“I understood that this was a not-too-bad picture.”
Alexander (Sasha) Zemlianichenko
It's hard to pull off a truly distinctive photo at a set-piece event with the world's press also gathered there. Russia's Chief Photographer Alexander (Sasha) Zemlianichenko did just this with a low angle on the big screen of Putin's face, staring down and dominating the audience at Putin's state-of-the nation address March 1. The photo, which graced front pages and websites around the world, wins the Beat of the Week.
Over a 28-year AP career, Zemlianichenko’s accomplishments have included two Pulitzer Prizes: the 1997 Pulitzer Prize-winning feature photograph of Boris Yeltsin dancing at a campaign rock concert, and the 1992 Spot News Photography Pulitzer as a member of the AP staff covering the 1991 Russian coup and collapse of the Communist regime. That package included an iconic photo of the toppling of the statue of notorious secret police founder Felix Dzerzhinsky. For Sasha, his image of Putin glowering over the hall on a big video monitor ranks with those.
“I understood that this was a not-too-bad picture,” he said modestly.
Zemlianichenko is used to photographing Putin at official events. Yet his picture managed to offer a fresh view of Putin, which caught the atmosphere inside the hall as if conveying his hold over the whole of Russia. The image played into a wider perception of how Putin has dominated international news in recent months, with reports of meddling in the US election and wars in Syria and Ukraine, but crucially, updated the sense of absolute power wielded by a leader who had just announced a new generation of nuclear-powered weapons. It wasn't an obvious angle, but the seated ranks of respectful officials gave Alexander his cue, to try to capture the feeling in the room. He left the group of photographers focused on the face and gestures of the real Putin at the podium and sprawled, belly on the red carpet, to get the shot.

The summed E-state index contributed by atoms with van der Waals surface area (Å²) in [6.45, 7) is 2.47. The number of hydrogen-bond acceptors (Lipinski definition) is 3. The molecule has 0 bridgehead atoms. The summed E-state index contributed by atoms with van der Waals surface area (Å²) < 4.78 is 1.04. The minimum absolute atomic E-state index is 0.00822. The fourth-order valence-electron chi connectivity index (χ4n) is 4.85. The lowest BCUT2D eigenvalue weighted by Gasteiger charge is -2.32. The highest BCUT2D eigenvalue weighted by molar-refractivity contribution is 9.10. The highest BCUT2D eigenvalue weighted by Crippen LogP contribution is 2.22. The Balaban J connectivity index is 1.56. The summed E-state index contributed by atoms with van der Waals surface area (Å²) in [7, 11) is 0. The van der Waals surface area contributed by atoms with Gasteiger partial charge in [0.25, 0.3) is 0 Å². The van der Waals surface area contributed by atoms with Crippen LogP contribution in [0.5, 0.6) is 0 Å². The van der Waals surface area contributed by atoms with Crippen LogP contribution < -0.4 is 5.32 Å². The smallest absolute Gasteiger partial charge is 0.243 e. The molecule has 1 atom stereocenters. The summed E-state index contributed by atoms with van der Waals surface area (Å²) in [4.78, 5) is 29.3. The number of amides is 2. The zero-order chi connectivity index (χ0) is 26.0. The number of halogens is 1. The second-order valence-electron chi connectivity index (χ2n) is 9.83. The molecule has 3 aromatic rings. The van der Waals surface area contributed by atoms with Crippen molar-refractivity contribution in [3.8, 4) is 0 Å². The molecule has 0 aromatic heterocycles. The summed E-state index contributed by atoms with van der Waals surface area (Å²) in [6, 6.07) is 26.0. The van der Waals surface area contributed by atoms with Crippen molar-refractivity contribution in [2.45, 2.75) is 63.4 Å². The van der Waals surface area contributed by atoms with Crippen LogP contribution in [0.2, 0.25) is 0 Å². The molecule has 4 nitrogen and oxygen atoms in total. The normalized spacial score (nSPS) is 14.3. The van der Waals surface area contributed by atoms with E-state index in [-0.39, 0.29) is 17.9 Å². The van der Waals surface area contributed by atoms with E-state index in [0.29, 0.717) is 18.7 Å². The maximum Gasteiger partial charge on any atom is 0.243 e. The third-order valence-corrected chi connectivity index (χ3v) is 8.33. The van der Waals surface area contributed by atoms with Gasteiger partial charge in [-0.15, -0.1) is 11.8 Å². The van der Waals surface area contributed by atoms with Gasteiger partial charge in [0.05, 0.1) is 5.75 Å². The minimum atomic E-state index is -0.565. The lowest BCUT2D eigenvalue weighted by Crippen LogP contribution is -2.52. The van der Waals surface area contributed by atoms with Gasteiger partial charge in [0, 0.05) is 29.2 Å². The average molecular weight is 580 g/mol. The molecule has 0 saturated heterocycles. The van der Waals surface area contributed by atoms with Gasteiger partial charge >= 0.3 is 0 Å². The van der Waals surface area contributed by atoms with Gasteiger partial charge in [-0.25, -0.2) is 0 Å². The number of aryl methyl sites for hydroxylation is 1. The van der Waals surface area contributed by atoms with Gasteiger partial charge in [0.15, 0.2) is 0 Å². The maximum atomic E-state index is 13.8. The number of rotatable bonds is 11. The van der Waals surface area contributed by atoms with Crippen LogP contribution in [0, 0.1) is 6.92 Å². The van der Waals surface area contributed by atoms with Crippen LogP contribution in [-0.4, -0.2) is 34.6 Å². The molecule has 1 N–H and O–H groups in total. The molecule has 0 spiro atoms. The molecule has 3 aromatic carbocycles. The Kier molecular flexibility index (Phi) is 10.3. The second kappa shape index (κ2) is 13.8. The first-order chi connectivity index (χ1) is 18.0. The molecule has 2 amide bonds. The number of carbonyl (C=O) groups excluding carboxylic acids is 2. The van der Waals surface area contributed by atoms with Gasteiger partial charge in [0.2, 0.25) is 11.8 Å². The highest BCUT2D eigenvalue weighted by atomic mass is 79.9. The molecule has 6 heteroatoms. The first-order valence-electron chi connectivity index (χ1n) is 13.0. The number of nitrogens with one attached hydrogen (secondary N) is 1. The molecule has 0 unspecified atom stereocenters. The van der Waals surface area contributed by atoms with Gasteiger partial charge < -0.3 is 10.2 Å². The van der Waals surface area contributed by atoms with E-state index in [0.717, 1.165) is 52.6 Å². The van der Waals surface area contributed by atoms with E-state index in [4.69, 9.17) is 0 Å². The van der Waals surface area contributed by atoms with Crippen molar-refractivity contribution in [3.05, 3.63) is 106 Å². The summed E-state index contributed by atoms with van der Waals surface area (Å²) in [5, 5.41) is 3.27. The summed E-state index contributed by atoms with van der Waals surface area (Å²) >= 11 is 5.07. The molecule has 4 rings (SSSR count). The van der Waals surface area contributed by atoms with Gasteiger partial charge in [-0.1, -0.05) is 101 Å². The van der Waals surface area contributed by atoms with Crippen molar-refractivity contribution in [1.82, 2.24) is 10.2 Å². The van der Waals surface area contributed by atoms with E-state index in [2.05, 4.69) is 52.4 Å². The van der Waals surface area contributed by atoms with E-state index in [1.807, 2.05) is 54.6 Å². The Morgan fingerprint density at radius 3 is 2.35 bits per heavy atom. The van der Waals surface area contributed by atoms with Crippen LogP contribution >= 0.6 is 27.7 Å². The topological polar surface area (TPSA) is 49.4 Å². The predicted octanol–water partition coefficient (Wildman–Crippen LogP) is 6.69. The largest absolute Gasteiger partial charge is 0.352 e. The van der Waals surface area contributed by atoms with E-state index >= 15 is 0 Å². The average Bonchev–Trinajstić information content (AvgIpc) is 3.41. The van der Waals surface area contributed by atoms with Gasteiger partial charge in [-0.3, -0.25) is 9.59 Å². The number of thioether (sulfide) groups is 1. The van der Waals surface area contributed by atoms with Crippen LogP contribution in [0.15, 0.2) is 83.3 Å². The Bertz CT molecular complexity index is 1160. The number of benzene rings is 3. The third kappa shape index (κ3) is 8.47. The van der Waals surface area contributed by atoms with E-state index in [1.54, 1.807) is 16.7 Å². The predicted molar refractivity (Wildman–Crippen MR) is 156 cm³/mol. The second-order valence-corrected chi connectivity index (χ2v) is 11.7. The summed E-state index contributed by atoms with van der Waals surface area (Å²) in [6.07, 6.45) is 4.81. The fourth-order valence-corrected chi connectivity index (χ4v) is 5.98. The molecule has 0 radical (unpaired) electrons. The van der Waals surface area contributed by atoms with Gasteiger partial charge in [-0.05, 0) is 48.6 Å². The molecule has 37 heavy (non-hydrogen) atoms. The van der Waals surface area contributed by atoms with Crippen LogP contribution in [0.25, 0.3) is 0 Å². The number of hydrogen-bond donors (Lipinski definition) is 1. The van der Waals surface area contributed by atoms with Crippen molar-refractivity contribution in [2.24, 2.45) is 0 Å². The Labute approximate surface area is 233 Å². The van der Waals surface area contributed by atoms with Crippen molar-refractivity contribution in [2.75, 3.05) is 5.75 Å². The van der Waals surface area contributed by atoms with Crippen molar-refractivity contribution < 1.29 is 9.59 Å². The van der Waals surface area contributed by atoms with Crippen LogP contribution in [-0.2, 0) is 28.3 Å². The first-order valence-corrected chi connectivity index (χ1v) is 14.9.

“Once Sasha had the best angle, he employed a tool many photographers forget: patience," said New York photo manager Aaron Jackson. "By waiting for the right expression, he transformed a good idea into a brilliant photo.” Zemlianichenko said he was looking for a “good face” of Putin, one that would both reflect the Russian leader and tell the story of his speech. He took 10-15 frames from the carpet, did a quick edit, knew he had the shot he wanted, and asked reporter Vladimir Isachenkov to link it first to the text news story about the speech.
The photo was used extensively by AP newspaper clients. Video shot by a colleague in Berlin shows a newsstand with rows of newspapers on sale – the Financial Times, Die Welt, Frankfurter Allgemeine Zeitung among others – all with this photo on the front page. Equally, it was used by a host of international news websites to illustrate the story and tweeted by dozens of news correspondents, including the BBC's Gabriel Gatehouse – "Brilliant photo by AP’s @AZemlianichenko;" the Guardian's Andrew Roth – "My god what an @AZemlianichenko shot;" and others who distributed the photo to more than 100,000 Twitter followers – just for starters.
For deeply understanding his subject and producing an image of Putin that both captured and transcended the day’s news, Zemlianichenko earns this week’s $500 prize.